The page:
You prepared for your interviews, and finally, you got a job offer! It’s an exciting moment, right? Sometimes, a job offer isn’t that exciting if you just aren’t sure that the job is the next right step for your career, or you haven’t completed your other interviews with another dream company yet and want to make sure you’re not leaving any other offers on the table.
What do you do when you aren’t sure if the job is right for you?
When you aren’t ready to accept a job offer, either because you aren’t quite sure about it or you want to buy some time to see if you can obtain an offer from another company with which you’re interviewing, you’ll need to tactfully negotiate some time to think about the offer.
In general, I do not recommend accepting an offer immediately, no matter how great it is. First, you need to carefully review all aspects of the compensation package. Has the company sent you their benefits package information? If they have, you may want to discuss this offer with your spouse, partner, or a trusted friend or colleague if you have doubts about it.
You should also avoid accepting a job offer prematurely and then having to turn the offer down after the fact because you changed your mind or another opportunity became available. If you aren’t sure that this is the right job, or if you are potentially juggling multiple job offers, you will need to buy some time to analyze which is the best opportunity for you by evaluating the criteria that is most important to you.
You can also decline an offer if you are absolutely sure it’s not the right position for you. Declining the offer gives the company an opportunity to offer the position to someone else. If you wait too long to decline the offer, or if you quit after you start the job, you risk putting the company in a difficult position, and they may have to start their candidate search all over again.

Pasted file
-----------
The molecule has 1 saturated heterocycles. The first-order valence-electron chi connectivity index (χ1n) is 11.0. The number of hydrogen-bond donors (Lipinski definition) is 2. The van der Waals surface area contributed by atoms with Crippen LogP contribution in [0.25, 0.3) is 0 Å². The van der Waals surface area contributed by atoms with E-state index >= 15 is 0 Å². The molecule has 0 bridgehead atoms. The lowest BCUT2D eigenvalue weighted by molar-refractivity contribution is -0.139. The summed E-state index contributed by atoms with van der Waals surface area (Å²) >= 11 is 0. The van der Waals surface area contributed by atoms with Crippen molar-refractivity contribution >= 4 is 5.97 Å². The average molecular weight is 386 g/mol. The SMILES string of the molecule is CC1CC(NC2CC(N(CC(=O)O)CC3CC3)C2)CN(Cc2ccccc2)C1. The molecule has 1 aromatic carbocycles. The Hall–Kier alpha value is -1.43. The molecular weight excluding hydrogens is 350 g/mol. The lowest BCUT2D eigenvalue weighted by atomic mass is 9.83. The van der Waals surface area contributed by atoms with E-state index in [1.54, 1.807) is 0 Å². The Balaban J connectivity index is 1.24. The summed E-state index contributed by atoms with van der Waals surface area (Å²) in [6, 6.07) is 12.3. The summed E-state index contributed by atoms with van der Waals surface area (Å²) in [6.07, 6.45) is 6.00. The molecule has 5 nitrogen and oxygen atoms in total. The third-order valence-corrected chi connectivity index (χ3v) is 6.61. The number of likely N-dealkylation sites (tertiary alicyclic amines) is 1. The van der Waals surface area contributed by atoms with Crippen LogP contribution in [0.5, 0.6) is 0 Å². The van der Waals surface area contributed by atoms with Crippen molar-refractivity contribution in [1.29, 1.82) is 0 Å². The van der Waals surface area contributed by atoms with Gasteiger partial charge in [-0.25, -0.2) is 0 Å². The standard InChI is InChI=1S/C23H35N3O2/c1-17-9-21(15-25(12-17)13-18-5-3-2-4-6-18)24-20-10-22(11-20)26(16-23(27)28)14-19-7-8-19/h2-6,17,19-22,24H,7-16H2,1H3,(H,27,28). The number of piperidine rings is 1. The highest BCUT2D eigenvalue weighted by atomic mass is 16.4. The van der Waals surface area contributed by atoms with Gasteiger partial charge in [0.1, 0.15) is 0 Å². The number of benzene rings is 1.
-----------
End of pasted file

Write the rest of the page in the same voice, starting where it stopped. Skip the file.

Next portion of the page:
So, how do you buy more time to get back to the company on the offer?
Before you request extra time to provide your answer, it’s critical that you express your enthusiasm for the position and also reiterate why you are strongly qualified for it. Companies don’t want to hold open a position if they think you are only leveraging their offer to try to get a higher offer somewhere else. You must be careful, because a company can legally rescind any offer if they don’t think you are serious about it. As a former recruiter, I have seen this happen.
If you need time to think about an offer, do the following:
- Ask the company if there is a deadline on when you have to respond to the offer. Don’t be unreasonable on the time you need – when you have an offer in your hand, you need to treat it with care, since you really don’t know if other offers are forthcoming.
- You can also buy some time by saying that you’d like to meet or talk to some other individuals on the team who are already in the role, or tell them that you have some additional questions for the hiring manager.
- Contact the other company with which you are interviewing and tell them that you have an offer on the table. See if they are willing to expedite their process more quickly – but be prepared for them to say no. In general, companies want to feel that they’re your first choice.
- Of course, if the reason you are hedging on the offer is related to compensation, you will want to try to negotiate the salary before you make your decision.
- I cannot emphasize this enough: You must demonstrate your enthusiasm for the company and for the job that is being offered to you. Don’t cut off your nose to spite your face and end up with no offer because you were perceived as arrogant about your needs to delay a decision!
Fortunately, I’m an expert at navigating salary negotiation and also helping my clients develop strategies to handle multiple offers and come out on top. You can set up a time to talk with me by clicking here:
I would love to help you get the highest compensation possible.